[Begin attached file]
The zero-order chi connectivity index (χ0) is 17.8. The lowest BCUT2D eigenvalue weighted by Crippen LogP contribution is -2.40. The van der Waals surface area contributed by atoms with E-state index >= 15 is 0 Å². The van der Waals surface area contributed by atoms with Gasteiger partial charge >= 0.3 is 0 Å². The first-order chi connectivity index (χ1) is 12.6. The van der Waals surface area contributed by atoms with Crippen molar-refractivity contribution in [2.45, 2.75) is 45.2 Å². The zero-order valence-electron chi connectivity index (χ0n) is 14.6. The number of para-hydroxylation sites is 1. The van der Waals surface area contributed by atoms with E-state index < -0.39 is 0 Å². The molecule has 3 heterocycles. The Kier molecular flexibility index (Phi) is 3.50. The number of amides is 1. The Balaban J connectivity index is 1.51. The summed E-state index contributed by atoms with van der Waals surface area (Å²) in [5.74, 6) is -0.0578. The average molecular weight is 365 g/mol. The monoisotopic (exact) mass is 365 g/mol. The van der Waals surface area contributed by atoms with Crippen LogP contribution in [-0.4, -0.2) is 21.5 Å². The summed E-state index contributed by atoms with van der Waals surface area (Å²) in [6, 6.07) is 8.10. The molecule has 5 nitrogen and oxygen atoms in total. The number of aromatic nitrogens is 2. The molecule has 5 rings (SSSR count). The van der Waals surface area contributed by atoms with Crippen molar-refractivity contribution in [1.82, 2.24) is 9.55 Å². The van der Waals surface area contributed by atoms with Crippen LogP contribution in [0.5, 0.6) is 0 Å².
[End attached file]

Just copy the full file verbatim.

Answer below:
The zero-order chi connectivity index (χ0) is 17.8. The lowest BCUT2D eigenvalue weighted by Crippen LogP contribution is -2.40. The van der Waals surface area contributed by atoms with E-state index >= 15 is 0 Å². The van der Waals surface area contributed by atoms with Gasteiger partial charge >= 0.3 is 0 Å². The first-order chi connectivity index (χ1) is 12.6. The van der Waals surface area contributed by atoms with Crippen molar-refractivity contribution in [2.45, 2.75) is 45.2 Å². The zero-order valence-electron chi connectivity index (χ0n) is 14.6. The number of para-hydroxylation sites is 1. The van der Waals surface area contributed by atoms with E-state index < -0.39 is 0 Å². The molecule has 3 heterocycles. The Kier molecular flexibility index (Phi) is 3.50. The number of amides is 1. The Balaban J connectivity index is 1.51. The summed E-state index contributed by atoms with van der Waals surface area (Å²) in [5.74, 6) is -0.0578. The average molecular weight is 365 g/mol. The monoisotopic (exact) mass is 365 g/mol. The van der Waals surface area contributed by atoms with Crippen LogP contribution in [-0.4, -0.2) is 21.5 Å². The summed E-state index contributed by atoms with van der Waals surface area (Å²) in [6, 6.07) is 8.10. The molecule has 5 nitrogen and oxygen atoms in total. The number of aromatic nitrogens is 2. The molecule has 5 rings (SSSR count). The van der Waals surface area contributed by atoms with Crippen molar-refractivity contribution in [1.82, 2.24) is 9.55 Å². The van der Waals surface area contributed by atoms with Crippen LogP contribution in [0.5, 0.6) is 0 Å².